Jo: I am hugely privileged to be able to afford to save up for and buy a £30 stainless steel water bottle, but I am aware of how many people are not in the same privileged position. The same thing applies to tote bags. I'm fortunate to be able to buy one for £5 but to someone else that 5p plastic bag may be the only affordable way to get their shopping home today. Again with bamboo toothbrushes. All these amazing products that are making waves to curb plastic pollution are generally more expensive than plastic or synthetic chemical based products. As a result of many eco-products are inaccessible for hundreds and thousands of people in this country on price alone.

G: So what did you decide to do about it? 


Jo: I had seen online shops promoting eco 'starter kits' and I thought - that's it! What an amazing way to help people who may not have the initial funds to invest in the lower impact products. I decided that I wanted to raise money to create and donate similar eco kits and take them to a range of charities in the south-west - delivering talks on lower waste living as I go.

G: Were you worried that people may not be interested?


Jo: I wanted to test out the kits and see whether they were desirable so I did a trial run. With a small amount of savings and the help of lots of kind and caring shop owners/producers of natural products, I was able to compile 20 #accesskits at cost price. I took the 20 kits with me to an amazing local charity called RWoB (Refugee Women Of Bristol) where I delivered a small talk on how to save money whilst avoid using single-use plastic. I had no idea what the wonderful women there would make of my talk but I opened it up to questions and was inundated with queries about how they could get their hands on the items in my example kit! So I was thrilled to be able to hand out the 20 kits I had with me.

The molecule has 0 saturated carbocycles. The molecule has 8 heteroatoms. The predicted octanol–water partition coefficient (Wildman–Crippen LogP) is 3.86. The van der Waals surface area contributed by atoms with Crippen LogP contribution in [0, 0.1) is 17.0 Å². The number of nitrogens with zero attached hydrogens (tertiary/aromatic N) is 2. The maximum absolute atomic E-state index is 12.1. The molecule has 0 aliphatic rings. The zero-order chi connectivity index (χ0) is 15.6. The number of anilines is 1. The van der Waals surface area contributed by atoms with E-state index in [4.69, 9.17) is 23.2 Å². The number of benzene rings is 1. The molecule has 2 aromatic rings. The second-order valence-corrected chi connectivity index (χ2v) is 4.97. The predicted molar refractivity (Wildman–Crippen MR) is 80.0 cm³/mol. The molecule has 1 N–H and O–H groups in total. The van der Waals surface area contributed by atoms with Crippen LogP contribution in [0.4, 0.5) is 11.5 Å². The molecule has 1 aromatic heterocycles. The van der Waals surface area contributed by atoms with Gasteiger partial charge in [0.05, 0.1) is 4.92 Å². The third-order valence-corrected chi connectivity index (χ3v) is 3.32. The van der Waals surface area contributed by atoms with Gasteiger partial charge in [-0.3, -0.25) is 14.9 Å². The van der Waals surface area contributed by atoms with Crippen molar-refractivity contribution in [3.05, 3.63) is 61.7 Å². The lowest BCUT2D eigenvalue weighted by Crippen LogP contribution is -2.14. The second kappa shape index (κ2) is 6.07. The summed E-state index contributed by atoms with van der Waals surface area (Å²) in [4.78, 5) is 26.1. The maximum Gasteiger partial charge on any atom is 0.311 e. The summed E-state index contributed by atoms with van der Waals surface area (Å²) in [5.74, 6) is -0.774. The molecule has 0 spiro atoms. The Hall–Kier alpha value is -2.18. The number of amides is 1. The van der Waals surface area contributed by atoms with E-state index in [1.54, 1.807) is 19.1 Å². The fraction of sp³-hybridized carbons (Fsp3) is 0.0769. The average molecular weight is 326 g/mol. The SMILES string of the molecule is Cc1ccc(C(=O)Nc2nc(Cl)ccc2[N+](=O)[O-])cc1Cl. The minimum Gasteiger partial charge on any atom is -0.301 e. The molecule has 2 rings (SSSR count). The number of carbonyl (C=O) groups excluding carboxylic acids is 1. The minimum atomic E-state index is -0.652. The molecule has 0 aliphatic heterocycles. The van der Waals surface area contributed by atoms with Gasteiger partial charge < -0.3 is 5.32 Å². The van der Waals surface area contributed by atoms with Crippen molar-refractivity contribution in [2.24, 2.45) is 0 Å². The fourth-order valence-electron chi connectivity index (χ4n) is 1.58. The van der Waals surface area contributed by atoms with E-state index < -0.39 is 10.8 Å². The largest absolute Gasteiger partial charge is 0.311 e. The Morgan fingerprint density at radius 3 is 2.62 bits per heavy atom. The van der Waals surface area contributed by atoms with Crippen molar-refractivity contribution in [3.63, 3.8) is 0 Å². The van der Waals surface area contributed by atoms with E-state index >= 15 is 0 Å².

G: So what are your plans going forward? 


Jo: After the amazing response at RWoB I want to do it bigger and better - my aim is to raise £6500 which will directly help 400 people in Bristol start their lower waste lifestyles by funding 400 #accesskits that I will take with me to Bristol-based charities in 2019.

G: What products come in the kits?


Jo: Fabric Tote Bag: GSM Organic Cotton Tote Bags from Bristol-based InGreens
Toothbrush: Beautiful Bamboo toothbrushes from Devon-based Truthbrush.
Toothpaste: Amazing Activated Charcoal Toothpowder (that comes in a glass jar that can be reused) from Georganics.
Solid Soap: Natural solid soap (offcuts for ultimate zero waste) from Scottish based Balm of Gilead Skincare.
Reusable Water Bottle: City to Sea engraved stainless steel bottles from the amazing foundation teaching young people all about environmental activism called The Raw Foundation.

G: How can everyone get involved and help the cause?


Jo: I have launched the campaign here on and am asking for generous donations to help get as many kits in the hands of people who want them in the South West as possible. With the help of the kind producers - the discounted/cost price for one #accesskit is £17.50 so in order to raise enough for 400 kits I'm hoping to raise £7000. I truly believe sustainable lifestyles should be accessible to all despite varying economic backgrounds.
If you would like any more information or would like to recommend a charity who would benefit from receiving a Charity Eco Kit then get in touch with Jo at
You can donate here:
Follow Waste Not Bristol on Instagram at @wastenotbristoland spread the word to help them raise their goal of £7000 and distribute 400 kits to people who need them.